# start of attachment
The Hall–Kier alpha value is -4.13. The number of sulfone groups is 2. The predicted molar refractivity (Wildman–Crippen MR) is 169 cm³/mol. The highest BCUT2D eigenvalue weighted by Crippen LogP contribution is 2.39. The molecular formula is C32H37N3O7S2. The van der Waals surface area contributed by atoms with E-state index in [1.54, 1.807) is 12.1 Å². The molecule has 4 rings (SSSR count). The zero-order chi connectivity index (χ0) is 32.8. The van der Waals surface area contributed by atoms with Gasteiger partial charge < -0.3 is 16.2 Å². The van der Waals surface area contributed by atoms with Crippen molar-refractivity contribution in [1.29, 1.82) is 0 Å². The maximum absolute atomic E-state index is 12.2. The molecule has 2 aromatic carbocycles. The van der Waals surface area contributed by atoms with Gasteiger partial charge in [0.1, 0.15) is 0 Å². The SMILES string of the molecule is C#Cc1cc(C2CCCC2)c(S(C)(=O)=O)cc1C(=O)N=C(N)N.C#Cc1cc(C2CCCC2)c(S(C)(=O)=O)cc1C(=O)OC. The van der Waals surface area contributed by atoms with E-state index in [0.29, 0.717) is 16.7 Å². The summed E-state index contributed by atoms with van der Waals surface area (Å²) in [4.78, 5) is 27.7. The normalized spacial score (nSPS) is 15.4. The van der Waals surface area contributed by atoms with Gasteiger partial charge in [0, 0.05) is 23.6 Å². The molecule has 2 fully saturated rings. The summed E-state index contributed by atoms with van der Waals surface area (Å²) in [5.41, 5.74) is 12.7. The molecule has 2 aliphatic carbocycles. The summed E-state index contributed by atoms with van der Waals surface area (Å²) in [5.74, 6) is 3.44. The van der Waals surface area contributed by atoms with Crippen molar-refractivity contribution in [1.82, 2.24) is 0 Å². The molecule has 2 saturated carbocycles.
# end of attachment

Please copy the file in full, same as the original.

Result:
The Hall–Kier alpha value is -4.13. The number of sulfone groups is 2. The predicted molar refractivity (Wildman–Crippen MR) is 169 cm³/mol. The highest BCUT2D eigenvalue weighted by Crippen LogP contribution is 2.39. The molecular formula is C32H37N3O7S2. The van der Waals surface area contributed by atoms with E-state index in [1.54, 1.807) is 12.1 Å². The molecule has 4 rings (SSSR count). The zero-order chi connectivity index (χ0) is 32.8. The van der Waals surface area contributed by atoms with Gasteiger partial charge < -0.3 is 16.2 Å². The van der Waals surface area contributed by atoms with Crippen molar-refractivity contribution in [1.29, 1.82) is 0 Å². The maximum absolute atomic E-state index is 12.2. The molecule has 2 aromatic carbocycles. The van der Waals surface area contributed by atoms with Gasteiger partial charge in [0.1, 0.15) is 0 Å². The SMILES string of the molecule is C#Cc1cc(C2CCCC2)c(S(C)(=O)=O)cc1C(=O)N=C(N)N.C#Cc1cc(C2CCCC2)c(S(C)(=O)=O)cc1C(=O)OC. The van der Waals surface area contributed by atoms with E-state index in [0.29, 0.717) is 16.7 Å². The summed E-state index contributed by atoms with van der Waals surface area (Å²) in [4.78, 5) is 27.7. The normalized spacial score (nSPS) is 15.4. The van der Waals surface area contributed by atoms with Gasteiger partial charge in [0, 0.05) is 23.6 Å². The molecule has 2 fully saturated rings. The summed E-state index contributed by atoms with van der Waals surface area (Å²) in [5.41, 5.74) is 12.7. The molecule has 2 aliphatic carbocycles. The summed E-state index contributed by atoms with van der Waals surface area (Å²) in [5.74, 6) is 3.44. The van der Waals surface area contributed by atoms with Crippen molar-refractivity contribution in [1.82, 2.24) is 0 Å². The molecule has 2 saturated carbocycles.